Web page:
Gig Economy – Tax Requirements Considered

By Sarah Cooper
Read Time: 4 minutes
TAINA, TAINA Technology, gig economy, tax requirements, digital platforms, 1099-NEC, 1099K, 1099-K, 1099-MISC

Gig Economy Tax Requirements

The Gig Economy has been an emerging and rapidly growing industry characterized by temporary/part time labor positions and freelance work filled by independent contractors known as gig workers. Gig workers earn income through providing on-demand work, services or goods. This gig industry can be broken down into the following segments:


  • Professional Services (Business): Independent contractors completing a task for a business (e.g. Apollo, Upwork, Fiverr)
  • Creators: Monetization of creations, skills or likeness; Social media influencers, and e-commerce live streaming (e.g. HireInfluence, Starpower, TikTok)
  • Real & Personal Property Sharing Services: Rental of one’s property to another person (e.g. Air Bnb or HomeAway hosts)
  • Marketplaces & Professional Services (Personal): Selling goods or services for households (e.g. Etsy, TaskRabit, Rover)
  • Transportation Services: Driver completing delivery of goods, food, or people to a specific destination (e.g. Uber, Lyft drivers)


Gig Workers

Often this gig work is done by performing work in exchange for payment based on bookings through a digital platform like an app or website. Since these workers are receiving income in exchange for their services or goods, there are tax consequences to consider. Gig workers are required to report all their income from their part-time, temporary or “side hustle” on a tax return, including:

  • Fees and commissions earned

  • Tips and gratuities received

  • Income from credit card payments through online platforms

  • Rents and royalties

  • Any other income related to their gig work


Digital Platform

Digital platforms are businesses that have created online systems such as apps or websites that facilitate connecting potential customers with gig workers' goods or services.  Digital Platforms also handle payment transactions when money is paid from one party to another for a good or service. Digital Platforms are obligated to evaluate tax reporting obligations of this money movement as the “middle man” of these transactions.

In handling transactions, digital platforms are also in a position to collect information on the income realised and report this information to tax authorities. What steps must digital platforms take to ensure compliance?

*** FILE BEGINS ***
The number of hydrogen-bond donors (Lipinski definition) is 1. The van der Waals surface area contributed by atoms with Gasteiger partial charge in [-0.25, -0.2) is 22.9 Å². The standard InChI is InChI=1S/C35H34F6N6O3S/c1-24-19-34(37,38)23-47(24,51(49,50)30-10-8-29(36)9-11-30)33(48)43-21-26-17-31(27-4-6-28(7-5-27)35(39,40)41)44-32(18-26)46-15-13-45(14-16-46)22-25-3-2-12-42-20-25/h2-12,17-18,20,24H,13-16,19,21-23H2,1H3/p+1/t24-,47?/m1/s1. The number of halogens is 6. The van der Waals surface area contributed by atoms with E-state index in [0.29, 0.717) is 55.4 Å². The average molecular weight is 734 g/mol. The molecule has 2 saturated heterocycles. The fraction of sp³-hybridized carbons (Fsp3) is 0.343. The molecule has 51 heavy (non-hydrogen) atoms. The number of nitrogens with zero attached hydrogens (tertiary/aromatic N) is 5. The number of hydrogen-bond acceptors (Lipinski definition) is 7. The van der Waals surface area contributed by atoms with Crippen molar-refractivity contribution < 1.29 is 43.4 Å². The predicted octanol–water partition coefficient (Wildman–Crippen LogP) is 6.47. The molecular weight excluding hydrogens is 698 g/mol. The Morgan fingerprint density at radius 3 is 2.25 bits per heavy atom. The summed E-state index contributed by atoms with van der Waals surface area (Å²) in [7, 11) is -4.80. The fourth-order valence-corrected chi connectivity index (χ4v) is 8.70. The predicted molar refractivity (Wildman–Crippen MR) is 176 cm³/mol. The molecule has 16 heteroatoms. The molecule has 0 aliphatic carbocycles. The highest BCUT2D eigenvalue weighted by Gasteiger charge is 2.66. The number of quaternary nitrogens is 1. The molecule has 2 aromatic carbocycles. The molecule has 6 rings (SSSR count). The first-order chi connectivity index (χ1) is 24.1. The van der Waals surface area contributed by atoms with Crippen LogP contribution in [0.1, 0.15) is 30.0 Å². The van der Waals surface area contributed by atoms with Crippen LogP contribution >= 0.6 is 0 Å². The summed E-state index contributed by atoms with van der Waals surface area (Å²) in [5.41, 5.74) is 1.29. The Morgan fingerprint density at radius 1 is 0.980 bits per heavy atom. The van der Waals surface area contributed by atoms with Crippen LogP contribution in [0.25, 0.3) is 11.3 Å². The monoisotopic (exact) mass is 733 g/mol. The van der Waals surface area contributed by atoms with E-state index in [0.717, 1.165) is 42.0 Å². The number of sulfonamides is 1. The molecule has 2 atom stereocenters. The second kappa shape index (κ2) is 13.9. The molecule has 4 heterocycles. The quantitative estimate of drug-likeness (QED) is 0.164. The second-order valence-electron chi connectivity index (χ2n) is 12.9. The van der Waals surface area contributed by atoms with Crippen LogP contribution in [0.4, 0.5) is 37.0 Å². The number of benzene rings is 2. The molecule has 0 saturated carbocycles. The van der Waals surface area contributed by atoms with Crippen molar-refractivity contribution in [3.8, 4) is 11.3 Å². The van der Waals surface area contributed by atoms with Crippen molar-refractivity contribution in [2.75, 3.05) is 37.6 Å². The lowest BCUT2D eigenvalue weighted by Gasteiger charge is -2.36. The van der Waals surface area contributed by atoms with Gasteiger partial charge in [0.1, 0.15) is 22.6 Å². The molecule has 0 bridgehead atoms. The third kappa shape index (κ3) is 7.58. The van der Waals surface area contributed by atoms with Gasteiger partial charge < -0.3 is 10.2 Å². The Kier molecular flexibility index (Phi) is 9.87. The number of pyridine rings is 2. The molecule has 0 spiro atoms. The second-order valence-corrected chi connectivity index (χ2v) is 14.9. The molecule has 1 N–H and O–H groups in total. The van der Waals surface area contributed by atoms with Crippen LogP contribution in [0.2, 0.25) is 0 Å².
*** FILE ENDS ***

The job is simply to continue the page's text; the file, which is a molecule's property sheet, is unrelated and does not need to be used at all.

1. Identify payment types (Payment) – Rent, Royalties, Non-employee compensation, Bonuses, Sale of Goods
  2. Identify sourcing of payments (Payer) - source of goods or services in the US means there is a 1099/1042S reporting obligation. Foreign sourced good or service means only 1099 reporting for US providers, no due diligence or US reporting requirement for non-US providers
  3. What is due diligence obligation (Payee)? – per Section 3406 of IRC, the reporting of 1099 requires only the collection of TIN, and does not require W9. For non-US providers, there is still a requirement to collect form W8.
  4. Determination Withholding Obligation - Once the Payment, Payer, and Payee details are known, there is determination of withholding obligation.
    • There is a tax treaty rate of withholding on non-US providers with US sourced income.
    • There is also an obligation by the digital platform to withhold on providers who’s name, and TIN do not match the IRS records (B notice)
  5. Tax reporting – 1099MISC, 1099NEC, 1099K, and 1042S are all form types related to the type of payments common in gig industry.


Tax Considerations for Gig Economy

The IRS is updating their regulations in response to this new industry. To remain compliant and competitive in the gig economy, digital platforms will have to understand and stay up to date with the evolving tax compliance regulations.


1099K Threshold Changes

The form 1099K is used to report credit card payments processed through the digital marketplace. Historically there was a $20,000 reporting threshold, but new 1099K rules that are transitioning in 2024 to drop reporting threshold to $5,000 and will drop even further to $600 starting in 2025.

This rule change will result in more GIG workers receiving 1099 reporting and means more need for W9 tax form collection.


Digital Assets and Gig

The evolving digital landscape includes currency. More and more gig workers are seeking ways to be compensated with digital assets. The IRS, seeing this gap in existing guidance, has announced over the last couple years, a change in the requirement of tax reporting digital asset transactions. Soon, new due diligence requirements will be announced along with the publishing of form 1099DA. Keep an eye out for more details regarding the overlap of digital asset trading tax regulations and their impact to digital platforms in the gig economy.


Tax Penalties for Digital Platforms

Failure to comply with tax requirements can lead to tax penalties for digital platforms.